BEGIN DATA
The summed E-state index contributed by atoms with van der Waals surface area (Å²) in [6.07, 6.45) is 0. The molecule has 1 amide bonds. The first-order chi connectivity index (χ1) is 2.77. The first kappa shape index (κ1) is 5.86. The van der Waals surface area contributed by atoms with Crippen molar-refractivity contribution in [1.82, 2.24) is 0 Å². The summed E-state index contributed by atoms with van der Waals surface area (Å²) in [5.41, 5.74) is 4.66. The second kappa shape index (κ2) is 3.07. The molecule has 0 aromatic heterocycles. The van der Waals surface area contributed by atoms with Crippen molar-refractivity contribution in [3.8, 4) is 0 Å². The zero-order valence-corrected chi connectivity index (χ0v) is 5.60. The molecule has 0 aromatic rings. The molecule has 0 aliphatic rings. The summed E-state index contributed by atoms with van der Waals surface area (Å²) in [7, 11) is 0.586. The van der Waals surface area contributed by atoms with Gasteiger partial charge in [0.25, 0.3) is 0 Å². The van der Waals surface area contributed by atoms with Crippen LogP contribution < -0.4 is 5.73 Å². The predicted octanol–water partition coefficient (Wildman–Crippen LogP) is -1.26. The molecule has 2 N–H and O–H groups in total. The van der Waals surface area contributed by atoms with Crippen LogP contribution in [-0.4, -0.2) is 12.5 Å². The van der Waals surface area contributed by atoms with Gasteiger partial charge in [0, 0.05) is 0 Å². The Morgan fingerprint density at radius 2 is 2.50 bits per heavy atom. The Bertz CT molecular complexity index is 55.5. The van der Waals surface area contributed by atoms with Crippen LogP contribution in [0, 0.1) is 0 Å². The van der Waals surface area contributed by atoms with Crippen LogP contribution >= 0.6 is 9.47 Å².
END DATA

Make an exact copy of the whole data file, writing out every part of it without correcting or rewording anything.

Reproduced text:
The summed E-state index contributed by atoms with van der Waals surface area (Å²) in [6.07, 6.45) is 0. The molecule has 1 amide bonds. The first-order chi connectivity index (χ1) is 2.77. The first kappa shape index (κ1) is 5.86. The van der Waals surface area contributed by atoms with Crippen molar-refractivity contribution in [1.82, 2.24) is 0 Å². The summed E-state index contributed by atoms with van der Waals surface area (Å²) in [5.41, 5.74) is 4.66. The second kappa shape index (κ2) is 3.07. The molecule has 0 aromatic heterocycles. The van der Waals surface area contributed by atoms with Crippen molar-refractivity contribution in [3.8, 4) is 0 Å². The zero-order valence-corrected chi connectivity index (χ0v) is 5.60. The molecule has 0 aromatic rings. The molecule has 0 aliphatic rings. The summed E-state index contributed by atoms with van der Waals surface area (Å²) in [7, 11) is 0.586. The van der Waals surface area contributed by atoms with Gasteiger partial charge in [0.25, 0.3) is 0 Å². The van der Waals surface area contributed by atoms with Crippen LogP contribution < -0.4 is 5.73 Å². The predicted octanol–water partition coefficient (Wildman–Crippen LogP) is -1.26. The molecule has 2 N–H and O–H groups in total. The van der Waals surface area contributed by atoms with Crippen LogP contribution in [-0.4, -0.2) is 12.5 Å². The van der Waals surface area contributed by atoms with Gasteiger partial charge in [0, 0.05) is 0 Å². The Morgan fingerprint density at radius 2 is 2.50 bits per heavy atom. The Bertz CT molecular complexity index is 55.5. The van der Waals surface area contributed by atoms with Crippen LogP contribution in [0, 0.1) is 0 Å². The van der Waals surface area contributed by atoms with Crippen LogP contribution >= 0.6 is 9.47 Å².